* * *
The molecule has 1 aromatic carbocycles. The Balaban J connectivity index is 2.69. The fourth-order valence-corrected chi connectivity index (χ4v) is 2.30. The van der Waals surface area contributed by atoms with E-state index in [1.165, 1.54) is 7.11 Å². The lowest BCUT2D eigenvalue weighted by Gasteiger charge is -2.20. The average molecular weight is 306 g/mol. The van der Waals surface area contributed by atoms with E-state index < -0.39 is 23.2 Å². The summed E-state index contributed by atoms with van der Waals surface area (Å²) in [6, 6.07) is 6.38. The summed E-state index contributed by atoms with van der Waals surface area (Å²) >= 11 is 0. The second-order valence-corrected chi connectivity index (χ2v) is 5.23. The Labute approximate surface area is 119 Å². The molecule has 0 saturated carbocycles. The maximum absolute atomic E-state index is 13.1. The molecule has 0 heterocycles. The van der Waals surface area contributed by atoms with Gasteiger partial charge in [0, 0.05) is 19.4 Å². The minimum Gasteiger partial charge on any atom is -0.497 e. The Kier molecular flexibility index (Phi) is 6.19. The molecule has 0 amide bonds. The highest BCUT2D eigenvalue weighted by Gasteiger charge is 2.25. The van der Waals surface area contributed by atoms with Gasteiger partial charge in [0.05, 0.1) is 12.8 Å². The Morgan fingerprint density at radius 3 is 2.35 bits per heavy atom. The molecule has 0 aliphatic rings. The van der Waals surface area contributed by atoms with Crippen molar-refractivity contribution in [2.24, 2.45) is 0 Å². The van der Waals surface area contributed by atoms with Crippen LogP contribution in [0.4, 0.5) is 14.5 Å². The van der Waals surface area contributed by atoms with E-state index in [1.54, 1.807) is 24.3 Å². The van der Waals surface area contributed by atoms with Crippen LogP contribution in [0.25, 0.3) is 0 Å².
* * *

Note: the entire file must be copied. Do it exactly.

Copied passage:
The molecule has 1 aromatic carbocycles. The Balaban J connectivity index is 2.69. The fourth-order valence-corrected chi connectivity index (χ4v) is 2.30. The van der Waals surface area contributed by atoms with E-state index in [1.165, 1.54) is 7.11 Å². The lowest BCUT2D eigenvalue weighted by Gasteiger charge is -2.20. The average molecular weight is 306 g/mol. The van der Waals surface area contributed by atoms with E-state index < -0.39 is 23.2 Å². The summed E-state index contributed by atoms with van der Waals surface area (Å²) in [6, 6.07) is 6.38. The summed E-state index contributed by atoms with van der Waals surface area (Å²) >= 11 is 0. The second-order valence-corrected chi connectivity index (χ2v) is 5.23. The Labute approximate surface area is 119 Å². The molecule has 0 saturated carbocycles. The maximum absolute atomic E-state index is 13.1. The molecule has 0 heterocycles. The van der Waals surface area contributed by atoms with Gasteiger partial charge in [0, 0.05) is 19.4 Å². The minimum Gasteiger partial charge on any atom is -0.497 e. The Kier molecular flexibility index (Phi) is 6.19. The molecule has 0 amide bonds. The highest BCUT2D eigenvalue weighted by Gasteiger charge is 2.25. The van der Waals surface area contributed by atoms with Gasteiger partial charge in [0.05, 0.1) is 12.8 Å². The Morgan fingerprint density at radius 3 is 2.35 bits per heavy atom. The molecule has 0 aliphatic rings. The van der Waals surface area contributed by atoms with Crippen molar-refractivity contribution in [2.24, 2.45) is 0 Å². The van der Waals surface area contributed by atoms with Crippen LogP contribution in [0.4, 0.5) is 14.5 Å². The van der Waals surface area contributed by atoms with E-state index in [1.54, 1.807) is 24.3 Å². The van der Waals surface area contributed by atoms with Crippen LogP contribution in [0.25, 0.3) is 0 Å².